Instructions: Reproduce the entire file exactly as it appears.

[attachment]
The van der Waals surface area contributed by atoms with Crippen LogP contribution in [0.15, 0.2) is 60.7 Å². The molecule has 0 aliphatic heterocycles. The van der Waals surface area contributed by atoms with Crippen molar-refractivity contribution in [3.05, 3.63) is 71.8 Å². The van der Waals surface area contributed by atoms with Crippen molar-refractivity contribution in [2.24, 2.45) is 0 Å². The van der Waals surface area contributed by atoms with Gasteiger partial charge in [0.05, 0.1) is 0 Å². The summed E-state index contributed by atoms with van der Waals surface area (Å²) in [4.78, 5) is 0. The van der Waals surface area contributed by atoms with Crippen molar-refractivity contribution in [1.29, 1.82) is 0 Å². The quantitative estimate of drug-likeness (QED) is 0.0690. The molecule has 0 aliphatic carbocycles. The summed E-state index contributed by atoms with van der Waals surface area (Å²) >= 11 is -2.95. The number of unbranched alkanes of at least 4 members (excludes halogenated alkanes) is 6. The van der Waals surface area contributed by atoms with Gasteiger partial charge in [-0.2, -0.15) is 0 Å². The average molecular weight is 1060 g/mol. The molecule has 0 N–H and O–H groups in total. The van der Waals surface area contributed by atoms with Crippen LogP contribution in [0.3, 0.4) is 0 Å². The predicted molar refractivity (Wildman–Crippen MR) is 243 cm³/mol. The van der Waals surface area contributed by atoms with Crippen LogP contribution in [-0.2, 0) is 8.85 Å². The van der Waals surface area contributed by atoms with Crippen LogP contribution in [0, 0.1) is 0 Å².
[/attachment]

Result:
The van der Waals surface area contributed by atoms with Crippen LogP contribution in [0.15, 0.2) is 60.7 Å². The molecule has 0 aliphatic heterocycles. The van der Waals surface area contributed by atoms with Crippen molar-refractivity contribution in [3.05, 3.63) is 71.8 Å². The van der Waals surface area contributed by atoms with Crippen molar-refractivity contribution in [2.24, 2.45) is 0 Å². The van der Waals surface area contributed by atoms with Gasteiger partial charge in [0.05, 0.1) is 0 Å². The summed E-state index contributed by atoms with van der Waals surface area (Å²) in [4.78, 5) is 0. The van der Waals surface area contributed by atoms with Crippen molar-refractivity contribution in [1.29, 1.82) is 0 Å². The quantitative estimate of drug-likeness (QED) is 0.0690. The molecule has 0 aliphatic carbocycles. The summed E-state index contributed by atoms with van der Waals surface area (Å²) >= 11 is -2.95. The number of unbranched alkanes of at least 4 members (excludes halogenated alkanes) is 6. The van der Waals surface area contributed by atoms with Gasteiger partial charge in [-0.2, -0.15) is 0 Å². The average molecular weight is 1060 g/mol. The molecule has 0 N–H and O–H groups in total. The van der Waals surface area contributed by atoms with Crippen LogP contribution in [0.3, 0.4) is 0 Å². The predicted molar refractivity (Wildman–Crippen MR) is 243 cm³/mol. The van der Waals surface area contributed by atoms with Crippen LogP contribution in [-0.2, 0) is 8.85 Å². The van der Waals surface area contributed by atoms with Crippen LogP contribution in [0, 0.1) is 0 Å².